Four days after President Barack Obama's second inauguration, Donald Trump composed a tweet that foreshadowed his own presidency in more ways than one. Beyond hinting at a future White House bid, the message previewed the penchant for TV-style cliffhangers that Trump would bring to the nation's highest office.

As president, Trump has often teased major decisions as if they were upcoming episodes in a reality series. The latest installment aired Tuesday afternoon, when Trump announced that the United States will withdraw from the Iran nuclear deal.

Trump previously advertised similar, decision-themed TV events pegged to U.S. participation in the Paris climate accord and the nomination of a Supreme Court justice.

The president also recently told the public to “stay tuned” for news about hostages held by North Korea.

Trump lawyer Rudolph W. Giuliani said on “Fox & Friends” the next day that “we got Kim Jong Un impressed enough to be releasing three prisoners today,” but the release still has not happened, and Giuliani later said he spoke without firsthand knowledge.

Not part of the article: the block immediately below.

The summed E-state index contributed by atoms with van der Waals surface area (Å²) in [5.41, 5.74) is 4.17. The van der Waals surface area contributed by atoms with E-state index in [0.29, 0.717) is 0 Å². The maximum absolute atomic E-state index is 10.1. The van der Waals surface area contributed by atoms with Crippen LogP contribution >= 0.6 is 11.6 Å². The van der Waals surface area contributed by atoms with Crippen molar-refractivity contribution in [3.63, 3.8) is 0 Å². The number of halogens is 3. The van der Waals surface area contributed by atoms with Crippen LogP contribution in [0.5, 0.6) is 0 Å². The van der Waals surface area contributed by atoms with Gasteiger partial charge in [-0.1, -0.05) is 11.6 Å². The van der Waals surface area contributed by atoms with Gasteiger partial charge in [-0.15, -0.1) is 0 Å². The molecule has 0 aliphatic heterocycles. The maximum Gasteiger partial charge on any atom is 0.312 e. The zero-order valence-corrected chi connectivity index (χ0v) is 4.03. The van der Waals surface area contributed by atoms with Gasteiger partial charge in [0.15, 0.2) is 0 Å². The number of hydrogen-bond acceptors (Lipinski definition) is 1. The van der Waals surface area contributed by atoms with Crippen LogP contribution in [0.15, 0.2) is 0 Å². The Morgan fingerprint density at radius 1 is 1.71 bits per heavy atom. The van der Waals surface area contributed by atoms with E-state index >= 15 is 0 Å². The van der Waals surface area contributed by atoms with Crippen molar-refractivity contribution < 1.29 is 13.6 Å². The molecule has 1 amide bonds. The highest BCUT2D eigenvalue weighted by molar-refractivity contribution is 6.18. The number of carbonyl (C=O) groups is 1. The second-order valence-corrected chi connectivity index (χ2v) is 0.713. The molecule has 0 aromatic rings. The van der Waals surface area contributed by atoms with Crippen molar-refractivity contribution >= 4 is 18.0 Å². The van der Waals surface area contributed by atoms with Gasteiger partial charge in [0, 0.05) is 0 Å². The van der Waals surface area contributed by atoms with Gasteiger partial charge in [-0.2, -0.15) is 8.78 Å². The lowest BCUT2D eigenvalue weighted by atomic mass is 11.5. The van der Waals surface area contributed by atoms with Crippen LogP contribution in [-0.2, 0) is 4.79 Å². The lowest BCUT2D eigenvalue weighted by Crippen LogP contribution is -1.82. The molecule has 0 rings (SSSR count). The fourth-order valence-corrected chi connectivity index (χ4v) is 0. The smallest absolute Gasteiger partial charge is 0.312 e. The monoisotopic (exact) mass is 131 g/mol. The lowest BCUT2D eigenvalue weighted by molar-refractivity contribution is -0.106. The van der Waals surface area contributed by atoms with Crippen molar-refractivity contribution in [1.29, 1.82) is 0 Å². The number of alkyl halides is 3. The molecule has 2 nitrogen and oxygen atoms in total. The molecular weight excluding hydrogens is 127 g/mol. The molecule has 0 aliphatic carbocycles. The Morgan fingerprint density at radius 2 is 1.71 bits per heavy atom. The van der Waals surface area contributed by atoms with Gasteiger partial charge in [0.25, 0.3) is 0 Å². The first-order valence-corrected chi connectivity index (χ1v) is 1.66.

Not all teases work out perfectly.

But since his election, Trump has consistently sought to build suspense around his actions. Other examples:

Some of these moves are genuinely monumental and would receive extensive media coverage in any case. Trump, however, seems to enjoy showcasing his power to command attention.

The Supreme Court nomination, for example, required any network that wanted to carry it live to alter its prime-time lineup, something the major broadcasters are loath to do. On the day that Trump tweeted his plan for an 8 p.m. reveal, three of the four big networks would not say whether they would air the announcement in place of regularly scheduled shows.

Ultimately, they all ran it.

In the run-up to Tuesday's decision on the Iran nuclear deal, CNN and Fox News promoted the announcement in on-screen graphics, even when covering other matters. It is easy to imagine the president, a voracious consumer of cable news, watching approvingly.

The New York Times reported in December that “before taking office, Mr. Trump told top aides to think of each presidential day as an episode in a television show in which he vanquishes rivals.” On certain days, the television-show mentality is more apparent than others. Tuesday was one of those days.